A Dollar’s Worth
By Alisa Dollar
I got my hair cut with a picture of Jamie Lee Curtis going in and came out looking like Joan of Arc.
If I were Joan I’d be happy because she wasn’t old and lardy. She was young and lordy.
A woman of passion, belief, ready to die for all.
I was only dying to mimic Jamie Lee Curtis’ look.
This guy had cut my hair once.
He really likes to chat. The first time I had on my “Be careful what you say or you’ll end up in my novel” t-shirt. He asked if I was a writer.
I’m sure all of Frankston’s ears were burning as I told him I had a weekly column in your paper. He asked me if it was hard to think of things to write since it is a slice-of-life column.
I told him no because a slice of my life is a genuinely klutzy, curious person. I’d gotten myself into many things in my lifetime and seem to still manage a few in my golden years.
I told him I had a lot of stories I couldn’t write because the owner of the paper said they weren’t for human consumption. Okay, maybe he said they were a little more than he wanted printed in a local newspaper owned by him.
He did say they were funny though.
This time I had on a Texas Tech t-shirt representing the student chapter of the American Society for Civil Engineers.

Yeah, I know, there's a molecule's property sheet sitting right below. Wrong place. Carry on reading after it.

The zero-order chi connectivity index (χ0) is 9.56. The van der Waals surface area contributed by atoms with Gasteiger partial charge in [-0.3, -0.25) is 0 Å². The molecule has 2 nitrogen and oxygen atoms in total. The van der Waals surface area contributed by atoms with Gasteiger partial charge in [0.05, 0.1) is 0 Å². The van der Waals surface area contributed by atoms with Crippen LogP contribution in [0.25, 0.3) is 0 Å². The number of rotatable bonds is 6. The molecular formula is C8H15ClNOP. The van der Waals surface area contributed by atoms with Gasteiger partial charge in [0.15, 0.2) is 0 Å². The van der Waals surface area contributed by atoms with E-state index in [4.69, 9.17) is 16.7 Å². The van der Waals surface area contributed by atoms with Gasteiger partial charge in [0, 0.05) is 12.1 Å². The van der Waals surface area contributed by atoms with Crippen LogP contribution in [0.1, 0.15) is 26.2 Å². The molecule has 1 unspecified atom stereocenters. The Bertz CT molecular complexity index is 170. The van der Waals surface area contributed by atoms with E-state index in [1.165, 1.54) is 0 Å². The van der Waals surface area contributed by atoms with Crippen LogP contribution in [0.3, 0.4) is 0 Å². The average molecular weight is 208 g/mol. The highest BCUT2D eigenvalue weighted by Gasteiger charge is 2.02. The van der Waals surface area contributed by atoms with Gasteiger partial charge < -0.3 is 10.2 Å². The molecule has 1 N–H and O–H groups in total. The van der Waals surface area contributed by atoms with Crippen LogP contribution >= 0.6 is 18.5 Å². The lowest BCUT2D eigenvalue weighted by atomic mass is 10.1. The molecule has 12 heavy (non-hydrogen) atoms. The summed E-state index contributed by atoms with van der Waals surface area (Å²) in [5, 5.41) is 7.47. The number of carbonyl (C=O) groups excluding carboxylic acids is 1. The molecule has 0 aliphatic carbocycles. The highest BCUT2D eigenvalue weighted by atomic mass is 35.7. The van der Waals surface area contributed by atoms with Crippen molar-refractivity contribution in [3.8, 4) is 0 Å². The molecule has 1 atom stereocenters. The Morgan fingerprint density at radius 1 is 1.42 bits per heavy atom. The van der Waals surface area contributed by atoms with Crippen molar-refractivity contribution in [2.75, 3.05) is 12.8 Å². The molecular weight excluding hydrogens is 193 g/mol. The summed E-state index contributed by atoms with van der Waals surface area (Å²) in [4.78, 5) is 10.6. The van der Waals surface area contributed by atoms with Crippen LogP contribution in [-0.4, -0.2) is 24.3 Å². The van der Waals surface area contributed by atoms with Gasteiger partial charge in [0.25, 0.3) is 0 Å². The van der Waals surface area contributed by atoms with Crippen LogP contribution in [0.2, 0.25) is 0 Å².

He asked if I was an engineer. This was before whipping out Jamie Lee Curtis’ picture and told him I wanted to look like her.
After snorting laughter, I asked if I looked like an engineer, to which he replied, I’m not sure what an engineer is supposed to look like.
“An engineer doesn’t look like me. I do their money.” After thinking about that, I added, “Which might of greater concern.”
While he clipped, we talked about Facebook people posting minute by minute happenings.
I put on my glasses, gasped, and remarked how short my hair had become.
“I thought you wanted to look like Jamie Lee Curtis.”
I so wanted to run home and put this on Facebook.
Instead, I wrote an article.
Apparently he didn’t remember the first t-shirt I’d worn.
He will when I take the paper in to him.
Hair grows back.